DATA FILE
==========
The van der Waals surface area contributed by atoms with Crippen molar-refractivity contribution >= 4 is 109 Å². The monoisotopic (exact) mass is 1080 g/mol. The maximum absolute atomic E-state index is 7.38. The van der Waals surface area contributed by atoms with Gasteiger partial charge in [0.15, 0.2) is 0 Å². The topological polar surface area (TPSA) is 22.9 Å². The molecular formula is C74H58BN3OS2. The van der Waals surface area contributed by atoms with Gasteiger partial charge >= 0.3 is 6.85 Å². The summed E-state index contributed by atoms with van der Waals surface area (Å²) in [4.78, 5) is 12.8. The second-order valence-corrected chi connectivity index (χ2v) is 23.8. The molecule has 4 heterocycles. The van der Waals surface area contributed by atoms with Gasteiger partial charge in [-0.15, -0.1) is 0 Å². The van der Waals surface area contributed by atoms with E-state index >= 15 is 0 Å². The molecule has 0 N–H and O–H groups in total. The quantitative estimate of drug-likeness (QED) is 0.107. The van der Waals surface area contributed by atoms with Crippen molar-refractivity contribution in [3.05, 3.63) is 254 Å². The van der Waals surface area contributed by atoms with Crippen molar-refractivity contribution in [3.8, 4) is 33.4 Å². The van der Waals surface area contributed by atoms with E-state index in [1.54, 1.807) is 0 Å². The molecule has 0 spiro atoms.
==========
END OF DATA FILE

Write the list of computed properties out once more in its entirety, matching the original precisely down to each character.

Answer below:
The van der Waals surface area contributed by atoms with Crippen molar-refractivity contribution >= 4 is 109 Å². The monoisotopic (exact) mass is 1080 g/mol. The maximum absolute atomic E-state index is 7.38. The van der Waals surface area contributed by atoms with Gasteiger partial charge in [0.15, 0.2) is 0 Å². The topological polar surface area (TPSA) is 22.9 Å². The molecular formula is C74H58BN3OS2. The van der Waals surface area contributed by atoms with Gasteiger partial charge >= 0.3 is 6.85 Å². The summed E-state index contributed by atoms with van der Waals surface area (Å²) in [4.78, 5) is 12.8. The second-order valence-corrected chi connectivity index (χ2v) is 23.8. The molecule has 4 heterocycles. The van der Waals surface area contributed by atoms with Gasteiger partial charge in [-0.15, -0.1) is 0 Å². The van der Waals surface area contributed by atoms with E-state index >= 15 is 0 Å². The molecule has 0 N–H and O–H groups in total. The quantitative estimate of drug-likeness (QED) is 0.107. The van der Waals surface area contributed by atoms with Crippen molar-refractivity contribution in [3.05, 3.63) is 254 Å². The van der Waals surface area contributed by atoms with Crippen molar-refractivity contribution in [3.8, 4) is 33.4 Å². The van der Waals surface area contributed by atoms with E-state index in [1.54, 1.807) is 0 Å². The molecule has 0 spiro atoms.